Does Reality TV Induce Real Effects? On the Questionable Association Between 16 and PREGNANT and Teenage Childbearing
David Jaeger (City University of New York, Economics)
Monday, 10/10/2016, 12:00 pm. ARCHIVED EVENT
Location: 6050 ISR - Thompson
We reassess recent and widely reported evidence that the MTV program 16 and Pregnant played a major role in reducing teen birth rates in the U.S. since it began broadcasting in 2009 (Kearney and Levine, American Economic Review 2015, henceforth KL). We find KL's identification strategy to be problematic. We demonstrate that the robust explanatory power of their instrument, MTV viewership prior to 16 and Pregnant, arises from the artificial way the instrument is constructed and illustrate that similar results can be obtained with other instruments of dubious exogeneity. Through a series of placebo and other tests, we show that the exclusion restriction of their instrumental variables approach is not valid and find that the assumption of common trends in birth rates between low and high MTV-watching areas is not met. KL employ weighting in all of their regressions, but when we re-estimate their models without using weights, we find that the estimates become implausibly large. We also reassess KL's evidence from social media and show that it is fragile and highly sensitive to the choice of included periods and to the use of weights. We conclude that the KL's results are uninformative about the effect of 16 and Pregnant on teen birth rates.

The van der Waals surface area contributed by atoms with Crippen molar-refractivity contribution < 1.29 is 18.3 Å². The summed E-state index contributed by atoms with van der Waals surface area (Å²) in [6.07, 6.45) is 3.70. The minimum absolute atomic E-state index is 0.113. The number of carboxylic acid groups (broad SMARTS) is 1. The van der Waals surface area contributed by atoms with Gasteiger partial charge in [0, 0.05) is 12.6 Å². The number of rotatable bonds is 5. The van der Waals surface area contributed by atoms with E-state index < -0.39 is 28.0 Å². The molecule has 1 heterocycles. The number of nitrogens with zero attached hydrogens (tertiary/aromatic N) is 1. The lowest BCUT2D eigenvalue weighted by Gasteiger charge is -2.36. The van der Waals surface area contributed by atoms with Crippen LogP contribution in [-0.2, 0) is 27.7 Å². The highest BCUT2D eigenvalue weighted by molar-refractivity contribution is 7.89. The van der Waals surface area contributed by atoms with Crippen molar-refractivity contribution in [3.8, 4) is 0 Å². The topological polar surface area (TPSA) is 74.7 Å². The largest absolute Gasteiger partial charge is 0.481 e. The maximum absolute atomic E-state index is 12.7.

David Jaeger is Professor of Economics at the City University of New York Graduate Center, a Visiting Professor of Economics at the University of Cologne, and a Research Associate of the National Bureau of Economic Research. He received his Ph.D. in economics from the University of Michigan in 1995 and has held permanent and visiting positions at the Bureau of Labor Statistics, Hunter College, Princeton University, The College of William and Mary, and Bonn University. His research interests are in applied microeconomics, particularly immigration, health, education, and most recently, empirical medieval history.